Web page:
Pfizer’s COVID-19 treatment, Paxlovid, has received emergency use authorization (EUA) by the FDA. The drug, which can be taken orally in the form of a pill, is authorized for the treatment of mild-to-moderate COVID-19 in adults and pediatric patients over 12. Eligible patients need to have a positive COVID-19 test and be at high risk for progression to severe COVID-19, including hospitalization or death. Paxlovid is available by prescription only and is recommended to be started as soon as possible after diagnosis of COVID-19 and within five days of symptom onset.

“Today’s authorization introduces the first treatment for COVID-19 that is in the form of a pill that is taken orally—a major step forward in the fight against this global pandemic,” said Patrizia Cavazzoni, MD, director of the FDA’s Center for Drug Evaluation and Research. “This authorization provides a new tool to combat COVID-19 at a crucial time in the pandemic as new variants emerge and promises to make antiviral treatment more accessible to patients who are at high risk for progression to severe COVID-19.”

Paxlovid consists of two drugs—nirmatrelvir and ritonavir. Nirmatrelvir blocks the activity of the SARS-CoV-2-3CL protease, an enzyme required for viral replication. Co-administration with ritonavir, a protease inhibitor, slows the breakdown of nirmatrelvir so that it remains active in the body for longer periods of time at higher concentrations.

Pfizer noted on their website that nirmatrelvir has shown in vitro antiviral activity against multiple variants of concerns (i.e., alpha, beta, delta, gamma, lambda, and mu). In addition, they asserted, “Nirmatrelvir potently inhibited the 3CL protease associated with Omicron in an in vitro biochemical assay.”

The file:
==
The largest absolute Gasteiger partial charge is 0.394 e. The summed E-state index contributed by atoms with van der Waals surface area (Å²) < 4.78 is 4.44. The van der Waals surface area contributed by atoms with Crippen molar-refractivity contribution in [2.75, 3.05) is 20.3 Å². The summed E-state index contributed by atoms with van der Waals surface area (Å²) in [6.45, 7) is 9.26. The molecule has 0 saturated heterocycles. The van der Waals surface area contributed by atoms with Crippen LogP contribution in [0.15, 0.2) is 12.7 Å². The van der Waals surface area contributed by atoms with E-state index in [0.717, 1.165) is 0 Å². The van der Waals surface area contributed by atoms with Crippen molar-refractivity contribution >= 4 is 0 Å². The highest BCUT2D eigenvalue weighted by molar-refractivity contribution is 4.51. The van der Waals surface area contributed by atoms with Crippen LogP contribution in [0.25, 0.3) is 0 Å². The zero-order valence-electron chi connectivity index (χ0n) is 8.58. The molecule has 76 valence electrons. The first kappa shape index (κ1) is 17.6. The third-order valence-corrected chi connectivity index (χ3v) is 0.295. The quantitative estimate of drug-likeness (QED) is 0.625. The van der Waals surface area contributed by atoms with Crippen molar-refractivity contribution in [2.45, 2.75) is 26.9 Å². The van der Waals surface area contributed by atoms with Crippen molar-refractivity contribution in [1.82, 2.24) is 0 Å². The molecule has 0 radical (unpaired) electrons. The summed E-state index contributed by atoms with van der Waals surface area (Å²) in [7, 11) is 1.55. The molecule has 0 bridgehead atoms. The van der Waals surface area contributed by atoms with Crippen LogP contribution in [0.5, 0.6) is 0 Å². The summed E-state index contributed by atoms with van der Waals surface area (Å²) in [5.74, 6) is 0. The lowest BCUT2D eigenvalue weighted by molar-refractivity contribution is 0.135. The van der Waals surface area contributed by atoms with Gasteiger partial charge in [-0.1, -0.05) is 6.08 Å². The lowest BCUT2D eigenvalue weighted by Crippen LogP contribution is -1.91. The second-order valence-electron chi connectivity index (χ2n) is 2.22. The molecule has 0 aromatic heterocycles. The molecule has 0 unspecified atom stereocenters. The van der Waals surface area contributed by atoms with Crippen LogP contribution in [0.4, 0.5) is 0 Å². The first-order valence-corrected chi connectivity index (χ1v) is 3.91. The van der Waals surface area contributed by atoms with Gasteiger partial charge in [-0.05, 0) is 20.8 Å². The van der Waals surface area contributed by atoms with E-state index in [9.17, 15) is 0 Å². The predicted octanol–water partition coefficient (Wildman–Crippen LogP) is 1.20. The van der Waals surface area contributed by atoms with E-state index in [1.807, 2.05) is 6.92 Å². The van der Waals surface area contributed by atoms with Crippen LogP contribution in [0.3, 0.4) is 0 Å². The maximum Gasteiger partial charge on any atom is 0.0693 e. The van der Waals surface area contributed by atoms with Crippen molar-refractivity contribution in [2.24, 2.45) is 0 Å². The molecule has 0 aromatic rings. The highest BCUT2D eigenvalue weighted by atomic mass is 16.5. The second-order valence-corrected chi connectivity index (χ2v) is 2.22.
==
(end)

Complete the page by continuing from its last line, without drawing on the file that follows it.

Paxlovid is administered as three tablets (two tablets of nirmatrelvir and one tablet of ritonavir) taken together orally twice daily for five days, for a total of 30 tablets.

The primary data supporting the EUA for Paxlovid are from EPIC-HR, a randomized, double-blind, placebo-controlled clinical trial studying Paxlovid for the treatment of non-hospitalized symptomatic adults with a laboratory-confirmed diagnosis of SARS-CoV-2 infection. All patients had not received a COVID-19 vaccine and had not been previously infected with COVID-19. The outcome measured was the proportion of people who were hospitalized due to COVID-19 or died due to any cause during 28 days of follow-up.

Paxlovid significantly reduced the proportion of people with COVID-19 related hospitalization or death from any cause by 88% compared to the placebo group (1,039 patients received Paxlovid, and 1,046 patients received placebo). The results showed that 0.8% who received Paxlovid were hospitalized or died during 28 days of follow-up compared to 6% of the patients who received placebo.

Possible side effects of Paxlovid are impaired sense of taste, diarrhea, high blood pressure, and muscle aches. The FDA emphasized that Paxlovid is not a substitute for vaccination in individuals for whom COVID-19 vaccination and a booster dose are recommended and urges the public to get vaccinated and receive a booster if eligible.

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